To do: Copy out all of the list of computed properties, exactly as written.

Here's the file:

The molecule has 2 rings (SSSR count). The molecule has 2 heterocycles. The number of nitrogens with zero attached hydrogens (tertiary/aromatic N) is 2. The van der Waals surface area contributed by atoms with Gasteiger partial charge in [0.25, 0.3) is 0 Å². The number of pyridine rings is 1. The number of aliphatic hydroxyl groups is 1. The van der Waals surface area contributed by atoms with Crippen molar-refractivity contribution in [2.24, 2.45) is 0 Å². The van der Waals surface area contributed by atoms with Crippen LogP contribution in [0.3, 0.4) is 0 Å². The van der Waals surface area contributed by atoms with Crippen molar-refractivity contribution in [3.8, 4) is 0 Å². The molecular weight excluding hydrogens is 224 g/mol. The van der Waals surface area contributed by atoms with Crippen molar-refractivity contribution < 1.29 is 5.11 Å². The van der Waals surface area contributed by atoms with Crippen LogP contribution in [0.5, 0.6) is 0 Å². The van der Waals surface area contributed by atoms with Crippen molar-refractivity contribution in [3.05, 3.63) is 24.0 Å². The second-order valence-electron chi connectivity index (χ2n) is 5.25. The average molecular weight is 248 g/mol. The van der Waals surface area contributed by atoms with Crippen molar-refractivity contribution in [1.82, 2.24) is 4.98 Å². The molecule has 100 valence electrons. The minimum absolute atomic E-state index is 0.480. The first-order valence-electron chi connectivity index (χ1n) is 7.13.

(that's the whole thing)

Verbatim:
The molecule has 2 rings (SSSR count). The molecule has 2 heterocycles. The number of nitrogens with zero attached hydrogens (tertiary/aromatic N) is 2. The van der Waals surface area contributed by atoms with Gasteiger partial charge in [0.25, 0.3) is 0 Å². The number of pyridine rings is 1. The number of aliphatic hydroxyl groups is 1. The van der Waals surface area contributed by atoms with Crippen molar-refractivity contribution in [2.24, 2.45) is 0 Å². The van der Waals surface area contributed by atoms with Crippen LogP contribution in [0.3, 0.4) is 0 Å². The van der Waals surface area contributed by atoms with Crippen molar-refractivity contribution in [3.8, 4) is 0 Å². The molecular weight excluding hydrogens is 224 g/mol. The van der Waals surface area contributed by atoms with Crippen molar-refractivity contribution < 1.29 is 5.11 Å². The van der Waals surface area contributed by atoms with Crippen LogP contribution in [0.5, 0.6) is 0 Å². The van der Waals surface area contributed by atoms with Crippen molar-refractivity contribution in [3.05, 3.63) is 24.0 Å². The second-order valence-electron chi connectivity index (χ2n) is 5.25. The average molecular weight is 248 g/mol. The van der Waals surface area contributed by atoms with Crippen molar-refractivity contribution in [1.82, 2.24) is 4.98 Å². The molecule has 100 valence electrons. The minimum absolute atomic E-state index is 0.480. The first-order valence-electron chi connectivity index (χ1n) is 7.13.